View Single Post
Old 1st August 2021, 07:14 PM   #304
Jim McDougall
Arms Historian
Jim McDougall's Avatar
Join Date: Dec 2004
Location: Route 66
Posts: 8,629

Originally Posted by toaster5sqn View Post
Hullo all, I've just joined this forum. Although my own collection is extremely limited (1) as New Zealand is not a great place to find antique swords I am an active member of the local HEMA club. As part of the club I have been organizing trips to the Auckland War Memorial Museum to view their collection, sadly hidden in the basement since they reorganized the displays for the WWI centennial.

So far we have correctly identified a number of mislabeled swords and provided additional details about even those that were correctly labeled, as a result they are keen to have us back and are getting much more relaxed about letting us actually handle the swords.

So for your own pleasure and any information you can provide let me show you some of the markings we have discovered.
A 17th C Spanish style rapier 106cm blade, weighing 1188g with a balance point at 5cm. The fuller contains a series of what appear to be astrological signs terminated with some form of anchor mark.
Glad to have you here, and well done on the work of your group identifying weapons and seeing that they are properly labeled. It is most important to those of us who have spent many years studying arms and armor to do that very thing, and we've been doing it here for well over 20 years.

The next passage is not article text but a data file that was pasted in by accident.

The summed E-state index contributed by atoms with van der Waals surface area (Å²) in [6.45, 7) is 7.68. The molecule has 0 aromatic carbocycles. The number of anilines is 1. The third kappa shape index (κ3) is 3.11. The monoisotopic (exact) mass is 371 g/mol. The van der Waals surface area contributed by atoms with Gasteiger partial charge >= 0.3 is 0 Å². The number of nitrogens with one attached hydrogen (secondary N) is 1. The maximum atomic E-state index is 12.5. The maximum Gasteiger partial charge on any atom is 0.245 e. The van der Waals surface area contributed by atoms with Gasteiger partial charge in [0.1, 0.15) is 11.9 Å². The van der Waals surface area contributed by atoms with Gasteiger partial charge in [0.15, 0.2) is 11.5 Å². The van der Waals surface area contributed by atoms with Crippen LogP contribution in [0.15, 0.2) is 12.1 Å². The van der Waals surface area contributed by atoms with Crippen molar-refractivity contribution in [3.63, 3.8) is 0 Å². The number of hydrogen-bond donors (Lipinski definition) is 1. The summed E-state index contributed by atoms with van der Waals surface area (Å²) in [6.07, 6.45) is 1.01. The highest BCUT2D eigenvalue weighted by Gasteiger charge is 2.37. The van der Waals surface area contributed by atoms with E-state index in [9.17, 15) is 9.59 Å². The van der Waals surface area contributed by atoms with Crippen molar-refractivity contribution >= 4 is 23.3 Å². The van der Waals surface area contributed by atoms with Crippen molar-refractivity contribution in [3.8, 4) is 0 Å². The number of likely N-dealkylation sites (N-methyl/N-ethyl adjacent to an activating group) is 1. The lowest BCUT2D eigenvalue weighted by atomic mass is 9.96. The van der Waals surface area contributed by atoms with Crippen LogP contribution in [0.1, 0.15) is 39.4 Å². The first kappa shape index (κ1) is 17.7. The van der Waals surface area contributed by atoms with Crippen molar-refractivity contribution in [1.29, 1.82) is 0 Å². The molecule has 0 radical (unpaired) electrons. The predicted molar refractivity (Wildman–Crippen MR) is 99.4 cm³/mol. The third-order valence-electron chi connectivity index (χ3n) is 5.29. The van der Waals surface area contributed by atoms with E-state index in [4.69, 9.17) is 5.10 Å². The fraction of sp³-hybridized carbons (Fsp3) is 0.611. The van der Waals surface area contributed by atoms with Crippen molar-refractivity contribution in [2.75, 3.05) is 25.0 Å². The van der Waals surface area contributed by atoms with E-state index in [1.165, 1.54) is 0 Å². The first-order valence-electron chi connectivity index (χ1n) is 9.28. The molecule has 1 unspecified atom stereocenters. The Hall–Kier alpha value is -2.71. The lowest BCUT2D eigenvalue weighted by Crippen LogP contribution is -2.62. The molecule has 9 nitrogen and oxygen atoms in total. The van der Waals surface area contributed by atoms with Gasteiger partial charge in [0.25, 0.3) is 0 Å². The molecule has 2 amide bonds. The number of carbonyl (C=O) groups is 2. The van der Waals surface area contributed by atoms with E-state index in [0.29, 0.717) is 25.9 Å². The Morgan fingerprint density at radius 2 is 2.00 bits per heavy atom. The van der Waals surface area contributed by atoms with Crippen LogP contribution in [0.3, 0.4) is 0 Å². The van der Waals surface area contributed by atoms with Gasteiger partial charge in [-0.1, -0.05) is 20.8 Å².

As you have noted, what appears to be a makers(?) name appears in the fuller and it was often a Spanish convention to interpolate astrological and or occult symbols with inscriptions to imbue magic potential in effect to the blade. The 'anchor' was also a device which was used at the fuller terminus or to end an inscription on a blade in a punctuation sense.
These are always interesting as there are nuanced variations in the elements of these cross style devices mostly in the numbers of branches/bars .

As Fernando has noted, Germany was most avid in using copies of these as well on blades they made often with spurious markings and inscriptions from Spanish and Italian makers.

Often on blades there were unusual groupings of letters which may have been acronyms for phrases or invocations, while names copied in Germany may often be misspelled or improperly used.
Jim McDougall is offline   Reply With Quote